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August 1, 2019

Individual Health Insurance Mandated in California and Rhode Island

A handful of states are enacting laws requiring their residents to maintain individual health coverage, or pay a state tax penalty.  California and Rhode Island now join the District of Columbia, Massachusetts, New Jersey and Vermont by enacting laws mirroring the concepts of the individual shared responsibility provisions of the Affordable Care Act (ACA).  Below is a summary of these new laws in California and Rhode Island.

California Individual Healthcare Mandate

Senate Bill 78, enacted on June 27, 2019, imposes a penalty for individuals who fail to maintain health coverage, as well as imposes a reporting and disclosure obligation upon entities providing minimum essential coverage (MEC).  The law takes effect on January 1, 2020. 

Individual shared responsibility requirement

Beginning January 1, 2020, California residents and their dependents (including spouse or domestic partner, and tax dependents) are required to obtain and maintain minimum essential coverage (MEC) on a monthly basis, unless they qualify for an exemption.  Individuals exempt from the individual mandate include:

  • Those who have a hardship or religious conscience exemption certificate;
  • Health care sharing ministry members;
  • Incarcerated individuals;
  • Members of an Indian tribe;
  • Non-U.S. citizens or nationals who are not lawfully present in the U.S.; U.S. citizens or residents living abroad; and bona fide residents of another state or U.S. possession (Guam, American Samoa, the Northern Mariana Islands, Puerto Rico, or the Virgin Islands); and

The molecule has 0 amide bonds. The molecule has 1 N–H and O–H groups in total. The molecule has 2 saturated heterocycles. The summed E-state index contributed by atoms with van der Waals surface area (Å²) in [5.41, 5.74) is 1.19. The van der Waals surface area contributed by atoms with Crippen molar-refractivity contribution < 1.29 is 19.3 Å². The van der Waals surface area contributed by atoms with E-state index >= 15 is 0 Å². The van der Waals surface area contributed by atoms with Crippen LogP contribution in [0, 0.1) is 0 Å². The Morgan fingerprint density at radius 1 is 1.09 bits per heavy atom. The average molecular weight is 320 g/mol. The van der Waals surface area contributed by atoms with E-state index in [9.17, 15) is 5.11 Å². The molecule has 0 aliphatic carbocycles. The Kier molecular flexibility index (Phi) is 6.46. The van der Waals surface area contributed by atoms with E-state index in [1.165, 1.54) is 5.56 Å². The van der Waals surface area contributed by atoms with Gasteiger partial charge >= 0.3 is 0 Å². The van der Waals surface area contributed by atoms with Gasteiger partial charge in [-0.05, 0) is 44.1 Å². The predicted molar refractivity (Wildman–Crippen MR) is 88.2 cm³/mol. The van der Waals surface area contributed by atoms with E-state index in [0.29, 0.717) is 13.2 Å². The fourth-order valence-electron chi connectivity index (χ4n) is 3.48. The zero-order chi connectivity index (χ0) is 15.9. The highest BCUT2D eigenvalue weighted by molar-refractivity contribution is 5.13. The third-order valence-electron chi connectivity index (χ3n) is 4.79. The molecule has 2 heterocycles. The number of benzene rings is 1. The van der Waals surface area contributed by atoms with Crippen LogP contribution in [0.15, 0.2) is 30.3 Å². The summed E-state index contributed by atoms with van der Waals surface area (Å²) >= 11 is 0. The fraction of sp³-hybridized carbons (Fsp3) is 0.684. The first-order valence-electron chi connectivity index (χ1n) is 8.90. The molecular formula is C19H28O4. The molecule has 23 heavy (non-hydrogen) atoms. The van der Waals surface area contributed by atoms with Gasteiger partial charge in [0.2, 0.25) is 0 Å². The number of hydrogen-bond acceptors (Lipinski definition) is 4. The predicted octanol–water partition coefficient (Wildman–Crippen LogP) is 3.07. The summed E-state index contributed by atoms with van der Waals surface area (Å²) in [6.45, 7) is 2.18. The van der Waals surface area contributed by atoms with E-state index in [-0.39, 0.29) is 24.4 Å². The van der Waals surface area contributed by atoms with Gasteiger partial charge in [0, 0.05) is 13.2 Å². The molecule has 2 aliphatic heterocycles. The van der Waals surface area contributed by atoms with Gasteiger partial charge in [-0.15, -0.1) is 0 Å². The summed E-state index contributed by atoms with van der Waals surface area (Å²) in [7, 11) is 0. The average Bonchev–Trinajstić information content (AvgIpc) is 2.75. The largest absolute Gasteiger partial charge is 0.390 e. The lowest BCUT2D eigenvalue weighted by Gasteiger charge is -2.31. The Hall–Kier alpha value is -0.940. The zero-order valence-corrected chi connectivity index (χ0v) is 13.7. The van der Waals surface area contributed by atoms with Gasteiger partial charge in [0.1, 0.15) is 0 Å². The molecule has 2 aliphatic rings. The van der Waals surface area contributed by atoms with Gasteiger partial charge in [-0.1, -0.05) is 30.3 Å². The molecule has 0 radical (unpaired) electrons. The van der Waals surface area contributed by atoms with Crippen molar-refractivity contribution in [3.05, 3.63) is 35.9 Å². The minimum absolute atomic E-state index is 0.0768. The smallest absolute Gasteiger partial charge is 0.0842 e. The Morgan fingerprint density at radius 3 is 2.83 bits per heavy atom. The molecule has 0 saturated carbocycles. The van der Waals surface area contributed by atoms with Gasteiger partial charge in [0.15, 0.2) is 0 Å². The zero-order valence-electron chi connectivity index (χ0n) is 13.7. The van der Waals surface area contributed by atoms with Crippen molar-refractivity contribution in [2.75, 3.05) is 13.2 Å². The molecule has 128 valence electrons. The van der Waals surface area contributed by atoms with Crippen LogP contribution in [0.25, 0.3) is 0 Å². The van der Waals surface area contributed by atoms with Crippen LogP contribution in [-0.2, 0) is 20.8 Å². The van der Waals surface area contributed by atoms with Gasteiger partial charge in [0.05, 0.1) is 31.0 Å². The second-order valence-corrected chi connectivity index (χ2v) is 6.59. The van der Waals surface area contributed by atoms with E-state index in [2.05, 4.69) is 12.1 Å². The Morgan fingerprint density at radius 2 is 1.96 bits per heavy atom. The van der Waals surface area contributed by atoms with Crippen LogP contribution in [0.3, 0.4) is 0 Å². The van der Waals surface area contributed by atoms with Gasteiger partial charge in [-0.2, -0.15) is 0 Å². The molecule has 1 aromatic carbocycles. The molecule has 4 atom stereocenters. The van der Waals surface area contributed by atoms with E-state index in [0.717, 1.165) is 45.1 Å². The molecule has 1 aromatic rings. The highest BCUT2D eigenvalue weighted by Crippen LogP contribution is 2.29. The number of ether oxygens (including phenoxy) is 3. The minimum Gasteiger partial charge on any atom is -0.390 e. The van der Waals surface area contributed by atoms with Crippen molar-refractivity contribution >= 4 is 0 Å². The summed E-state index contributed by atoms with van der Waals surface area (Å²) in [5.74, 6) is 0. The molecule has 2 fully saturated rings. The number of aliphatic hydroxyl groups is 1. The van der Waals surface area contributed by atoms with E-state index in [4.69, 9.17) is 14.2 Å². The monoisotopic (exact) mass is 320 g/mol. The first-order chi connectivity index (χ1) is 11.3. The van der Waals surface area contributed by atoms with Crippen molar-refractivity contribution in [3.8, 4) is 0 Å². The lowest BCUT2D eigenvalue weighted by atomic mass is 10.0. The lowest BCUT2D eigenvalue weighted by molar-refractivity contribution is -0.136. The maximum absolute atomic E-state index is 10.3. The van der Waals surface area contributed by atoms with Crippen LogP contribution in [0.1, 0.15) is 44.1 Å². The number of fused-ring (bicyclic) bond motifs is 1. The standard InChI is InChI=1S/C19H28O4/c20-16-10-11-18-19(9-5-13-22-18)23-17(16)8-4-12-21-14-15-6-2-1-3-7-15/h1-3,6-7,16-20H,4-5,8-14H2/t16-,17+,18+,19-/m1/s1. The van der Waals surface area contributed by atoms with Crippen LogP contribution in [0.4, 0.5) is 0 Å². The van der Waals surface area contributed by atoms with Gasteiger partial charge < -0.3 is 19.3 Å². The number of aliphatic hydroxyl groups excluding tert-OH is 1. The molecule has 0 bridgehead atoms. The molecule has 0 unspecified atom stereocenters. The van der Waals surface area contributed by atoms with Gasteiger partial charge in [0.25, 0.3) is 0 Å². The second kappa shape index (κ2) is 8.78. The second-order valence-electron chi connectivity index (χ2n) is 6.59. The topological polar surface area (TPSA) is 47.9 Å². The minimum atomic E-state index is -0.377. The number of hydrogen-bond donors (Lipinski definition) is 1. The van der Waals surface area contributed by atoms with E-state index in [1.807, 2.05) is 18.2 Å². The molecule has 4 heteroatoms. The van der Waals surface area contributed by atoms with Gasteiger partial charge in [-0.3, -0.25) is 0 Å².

• Individuals enrolled in limited or restricted coverage under Medi-Cal or other state health care services program.

For purposes of this law, minimum essential coverage (MEC) includes coverage under:

  • Insured and self-funded employer-sponsored group health plans;
  • Individual and student health insurance policies; and
  • Government-sponsored programs such as Medicare Parts A or C, federal and state (Medi-Cal) Medicaid, and CHIP, TRICARE, Veterans and Peace Corps volunteer programs.

MEC does not include coverages that provides only limited, excepted or supplemental benefits.

Amount of penalty.  The law includes a complicated formula for determining state tax penalties for failure to maintain MEC.  The initial amount is similar to the penalty imposed under the ACA (before it was reduced to zero beginning January 1, 2019).

The penalty is calculated based on the greater of 2.5% of family income, or $695 per adult, $347.50 per child (family maximum of $2,085).  These amounts are subject to indexing by the California Franchise Tax Board (FTB).   The penalty may be further adjusted based on the cost of premium for the bronze plan through the state insurance marketplace, known as Covered California.  

Penalties are waived if the individual’s required contribution, determined annually, for coverage for the month exceeds 8.3% of the individual’s household income for the tax year; or the individual does not have enough income to trigger a state return filing requirement for the tax year.  Further, under a short coverage gap exception, a penalty will not be imposed if the last day of the month occurred during a period in which the individual did not maintain MEC for a continuous period of three months or less.

The law also creates an Individual Market Assistance program which authorizes Covered California to provide financial assistance to California residents whose household income falls below 600% of the federal poverty level, including advanced premium assistance subsidies.  Notably, the income level is 200% higher than the income standard under the ACA.